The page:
A question to consider is, What is the tornado? Is the tornado the experience of mental illness or the experience of society's response to mental illness? The participants' descriptions would suggest the latter. The loss and destruction experienced were not linked to the experience of symptoms, such as depression or hallucinations. Rather, the loss and destruction were related to the loss of home, possessions, relationships, and human dignity. The consequences of such loss after experiencing a mental illness would seem to have more to do with society's response to the illness, rather than the illness per se.
When an actual tornado strikes, disaster relief is usually immediate. Government aid is available, and community organizations from near and far move quickly to provide tangible supports. What happens when psychiatric survivors experience their more personal tornadoes? It may be that the initial tornado is visible only to family and close friends, who, because of their proximity, feel the strong winds of disaster. Perhaps these forces are invisible to those more distant. Or perhaps the disaster is visible from a distance but simply does not provoke a need to respond in others.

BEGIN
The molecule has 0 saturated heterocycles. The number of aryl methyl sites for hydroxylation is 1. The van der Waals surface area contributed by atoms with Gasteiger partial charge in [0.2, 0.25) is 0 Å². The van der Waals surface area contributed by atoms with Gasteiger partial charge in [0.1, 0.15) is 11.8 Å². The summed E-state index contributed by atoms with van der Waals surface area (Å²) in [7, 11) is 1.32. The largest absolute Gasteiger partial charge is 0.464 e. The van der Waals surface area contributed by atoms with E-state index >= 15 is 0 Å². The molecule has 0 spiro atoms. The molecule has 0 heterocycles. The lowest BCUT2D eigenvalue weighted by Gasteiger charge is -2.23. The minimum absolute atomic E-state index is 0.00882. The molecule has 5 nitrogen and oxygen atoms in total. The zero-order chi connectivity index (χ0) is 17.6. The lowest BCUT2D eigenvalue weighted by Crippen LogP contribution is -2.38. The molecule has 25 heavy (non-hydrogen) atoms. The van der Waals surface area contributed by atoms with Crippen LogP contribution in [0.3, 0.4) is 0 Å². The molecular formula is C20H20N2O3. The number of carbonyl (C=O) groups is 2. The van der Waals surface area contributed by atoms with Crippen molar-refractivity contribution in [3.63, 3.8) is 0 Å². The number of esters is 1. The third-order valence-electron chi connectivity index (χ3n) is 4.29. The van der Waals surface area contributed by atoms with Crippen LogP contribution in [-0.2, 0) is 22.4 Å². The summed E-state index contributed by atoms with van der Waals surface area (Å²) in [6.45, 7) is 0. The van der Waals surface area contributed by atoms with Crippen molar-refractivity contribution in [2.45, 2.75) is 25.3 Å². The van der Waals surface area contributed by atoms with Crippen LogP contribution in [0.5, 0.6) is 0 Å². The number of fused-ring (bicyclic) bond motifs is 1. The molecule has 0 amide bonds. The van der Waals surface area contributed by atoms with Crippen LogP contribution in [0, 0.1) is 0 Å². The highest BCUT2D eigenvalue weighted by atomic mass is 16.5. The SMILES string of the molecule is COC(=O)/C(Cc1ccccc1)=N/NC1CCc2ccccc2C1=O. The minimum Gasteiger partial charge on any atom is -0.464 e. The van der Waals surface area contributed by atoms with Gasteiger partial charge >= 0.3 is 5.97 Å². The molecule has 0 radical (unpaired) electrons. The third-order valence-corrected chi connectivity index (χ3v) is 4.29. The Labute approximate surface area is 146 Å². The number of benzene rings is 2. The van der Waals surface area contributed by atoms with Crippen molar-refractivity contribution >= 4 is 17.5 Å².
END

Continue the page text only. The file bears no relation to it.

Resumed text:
Certainly government aid is not quick to arrive, particularly in Ontario, Canada. At the time of data collection, there had been no increase in community mental health funding or disability income support for over a decade despite inflation and continued policies of deinstitutionalization. Since then small increases have been made. Individuals who receive assistance from the Ontario Disability Support Program actually risk having the housing portion of the assistance cut during a hospitalization on the assumption that because they are hospitalized rental support is not required. Few landlords cease to charge rent during a hospitalization. Therefore, as some of our participants described, people with mental illnesses can lose not only their apartment but also their furniture and the family album. Other participants in our study lost their belongings when the treatment team believed that they could not live independently because of their illness. They were discharged to a group living situation that could not accommodate many of their possessions, including furniture and pets.